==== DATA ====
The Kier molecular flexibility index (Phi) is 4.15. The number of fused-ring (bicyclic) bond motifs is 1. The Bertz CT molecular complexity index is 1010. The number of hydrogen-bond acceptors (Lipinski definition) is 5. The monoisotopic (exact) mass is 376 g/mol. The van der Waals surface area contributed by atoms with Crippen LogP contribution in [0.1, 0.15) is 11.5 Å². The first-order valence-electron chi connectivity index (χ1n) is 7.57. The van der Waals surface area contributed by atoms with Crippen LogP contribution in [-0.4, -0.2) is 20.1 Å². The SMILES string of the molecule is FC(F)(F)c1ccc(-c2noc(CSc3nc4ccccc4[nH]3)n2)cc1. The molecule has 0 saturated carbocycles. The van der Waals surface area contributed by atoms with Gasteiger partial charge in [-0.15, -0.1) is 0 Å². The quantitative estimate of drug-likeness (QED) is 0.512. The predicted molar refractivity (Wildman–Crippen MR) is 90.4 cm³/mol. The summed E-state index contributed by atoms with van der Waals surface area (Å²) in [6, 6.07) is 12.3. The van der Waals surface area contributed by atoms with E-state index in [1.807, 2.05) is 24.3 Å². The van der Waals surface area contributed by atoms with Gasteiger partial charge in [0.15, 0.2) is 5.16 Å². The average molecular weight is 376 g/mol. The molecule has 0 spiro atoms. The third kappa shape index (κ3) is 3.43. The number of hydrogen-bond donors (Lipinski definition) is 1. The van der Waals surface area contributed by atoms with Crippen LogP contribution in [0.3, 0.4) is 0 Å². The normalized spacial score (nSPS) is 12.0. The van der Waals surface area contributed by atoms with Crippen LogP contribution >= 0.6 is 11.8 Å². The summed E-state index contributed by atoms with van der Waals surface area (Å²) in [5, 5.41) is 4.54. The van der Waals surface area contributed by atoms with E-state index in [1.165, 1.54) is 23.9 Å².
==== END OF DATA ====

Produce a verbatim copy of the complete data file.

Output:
The Kier molecular flexibility index (Phi) is 4.15. The number of fused-ring (bicyclic) bond motifs is 1. The Bertz CT molecular complexity index is 1010. The number of hydrogen-bond acceptors (Lipinski definition) is 5. The monoisotopic (exact) mass is 376 g/mol. The van der Waals surface area contributed by atoms with Crippen LogP contribution in [0.1, 0.15) is 11.5 Å². The first-order valence-electron chi connectivity index (χ1n) is 7.57. The van der Waals surface area contributed by atoms with Crippen LogP contribution in [-0.4, -0.2) is 20.1 Å². The SMILES string of the molecule is FC(F)(F)c1ccc(-c2noc(CSc3nc4ccccc4[nH]3)n2)cc1. The molecule has 0 saturated carbocycles. The van der Waals surface area contributed by atoms with Gasteiger partial charge in [-0.15, -0.1) is 0 Å². The quantitative estimate of drug-likeness (QED) is 0.512. The predicted molar refractivity (Wildman–Crippen MR) is 90.4 cm³/mol. The summed E-state index contributed by atoms with van der Waals surface area (Å²) in [6, 6.07) is 12.3. The van der Waals surface area contributed by atoms with E-state index in [1.807, 2.05) is 24.3 Å². The van der Waals surface area contributed by atoms with Gasteiger partial charge in [0.15, 0.2) is 5.16 Å². The average molecular weight is 376 g/mol. The molecule has 0 spiro atoms. The third kappa shape index (κ3) is 3.43. The number of hydrogen-bond donors (Lipinski definition) is 1. The van der Waals surface area contributed by atoms with Crippen LogP contribution in [0.3, 0.4) is 0 Å². The normalized spacial score (nSPS) is 12.0. The van der Waals surface area contributed by atoms with Crippen LogP contribution >= 0.6 is 11.8 Å². The summed E-state index contributed by atoms with van der Waals surface area (Å²) in [5, 5.41) is 4.54. The van der Waals surface area contributed by atoms with E-state index in [1.165, 1.54) is 23.9 Å².